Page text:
In 2012 Snam adopted the “Anti-trust Code of Conduct” Management System Guidelines, which every employee should be aware of and apply. In this regard the Company has developed a full programme to prevent the risk of anti-trust law violations which could result in monetary fines, third party liability, reputational damage and a negative impact on share price. This programme includes the following initiatives:

• the adoption of the Anti-trust Code, which provides guidelines for compliance with anti-trust law in each business segment;

• training and communication initiatives for all employees in order to ensure knowledge and application of the Code;

• the constitution of a dedicated anti-trust organisation within the Legal and Corporate Affairs and Compliance Department of Snam to provide assistance in the implementation of the Code;

• a specific programme to monitor the effectiveness of the Code and the rules to update it according to changes in anti-trust law and business structure.

Determining revenue and tariffs

The clarity, stability and transparency of the regulatory framework for determining revenue and tariffs are key factors for the economic sustainability of Snam, and are also relevant to network users, who are affected by costs associated with infrastructure use, and to financial investors, in terms of predicting returns on their investments.

In general, tariff criteria are defined every four years. The revenue from all activities is determined so as to ensure coverage of operating costs, amortisation and depreciation, and a fair return on net invested capital, which ranges in general from 6 to 8 per cent. Incentives are also provided, differentiated according to the type of investments made during the course of each regulatory period. Every year, based on its own recorded revenue, each Snam company formulates a tariff proposal which is submitted to the Electricity and Gas Authority for approval.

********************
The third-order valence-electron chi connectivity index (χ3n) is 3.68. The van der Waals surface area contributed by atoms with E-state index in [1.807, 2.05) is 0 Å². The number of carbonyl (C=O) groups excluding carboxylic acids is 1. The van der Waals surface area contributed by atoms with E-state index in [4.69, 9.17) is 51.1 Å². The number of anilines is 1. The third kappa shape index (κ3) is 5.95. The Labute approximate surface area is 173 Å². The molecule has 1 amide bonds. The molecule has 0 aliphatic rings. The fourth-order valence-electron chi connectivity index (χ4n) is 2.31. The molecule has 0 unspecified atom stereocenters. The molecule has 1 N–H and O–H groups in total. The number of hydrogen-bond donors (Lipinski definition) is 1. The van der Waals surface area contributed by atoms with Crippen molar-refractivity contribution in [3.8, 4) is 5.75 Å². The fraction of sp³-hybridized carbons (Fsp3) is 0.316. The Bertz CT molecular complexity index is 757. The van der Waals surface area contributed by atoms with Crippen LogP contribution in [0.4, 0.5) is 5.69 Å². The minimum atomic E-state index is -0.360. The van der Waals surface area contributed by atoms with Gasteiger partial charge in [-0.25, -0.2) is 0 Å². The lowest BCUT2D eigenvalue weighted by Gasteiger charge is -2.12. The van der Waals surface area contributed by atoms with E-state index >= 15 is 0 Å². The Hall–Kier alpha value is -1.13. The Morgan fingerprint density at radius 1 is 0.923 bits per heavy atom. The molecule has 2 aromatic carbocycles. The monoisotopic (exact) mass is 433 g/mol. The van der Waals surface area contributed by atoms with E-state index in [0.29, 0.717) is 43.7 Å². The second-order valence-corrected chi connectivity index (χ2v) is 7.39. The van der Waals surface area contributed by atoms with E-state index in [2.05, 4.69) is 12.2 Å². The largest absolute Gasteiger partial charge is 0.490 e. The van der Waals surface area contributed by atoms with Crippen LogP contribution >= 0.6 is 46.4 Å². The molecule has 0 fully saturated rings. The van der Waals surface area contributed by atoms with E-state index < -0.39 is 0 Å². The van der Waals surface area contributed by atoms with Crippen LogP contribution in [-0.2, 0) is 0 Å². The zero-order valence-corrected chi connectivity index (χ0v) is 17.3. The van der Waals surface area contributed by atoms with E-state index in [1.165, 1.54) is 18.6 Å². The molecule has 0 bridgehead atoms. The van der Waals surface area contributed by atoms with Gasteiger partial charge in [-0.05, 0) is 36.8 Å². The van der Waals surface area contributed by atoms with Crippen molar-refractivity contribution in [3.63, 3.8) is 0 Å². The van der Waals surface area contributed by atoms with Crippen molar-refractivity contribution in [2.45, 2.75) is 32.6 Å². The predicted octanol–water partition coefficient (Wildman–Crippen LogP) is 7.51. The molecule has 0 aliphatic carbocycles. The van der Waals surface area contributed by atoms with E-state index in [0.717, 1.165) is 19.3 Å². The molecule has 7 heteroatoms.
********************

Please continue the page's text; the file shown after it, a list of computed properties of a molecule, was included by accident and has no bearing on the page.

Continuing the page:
Regulatory period (bar chart)

Updating the network codes

The network codes (for transportation, distribution, storage and regasification) are proper contractual documents that define service provision and access conditions. They are updated periodically by group companies according to changes in the regulatory framework and in operating conditions. In order to uphold the principles of transparency, accuracy and fairness, all amendment proposals (except concerning the distribution code) are subject to public consultation before being submitted to the Electricity and Gas Authority for approval.


All codes have a section containing indicators for monitoring the quality of service provided by the companies. Users are automatically compensated in the event of non-compliance with service quality standards in relation to some of these indicators, listed in the table as those referring to specific quality levels.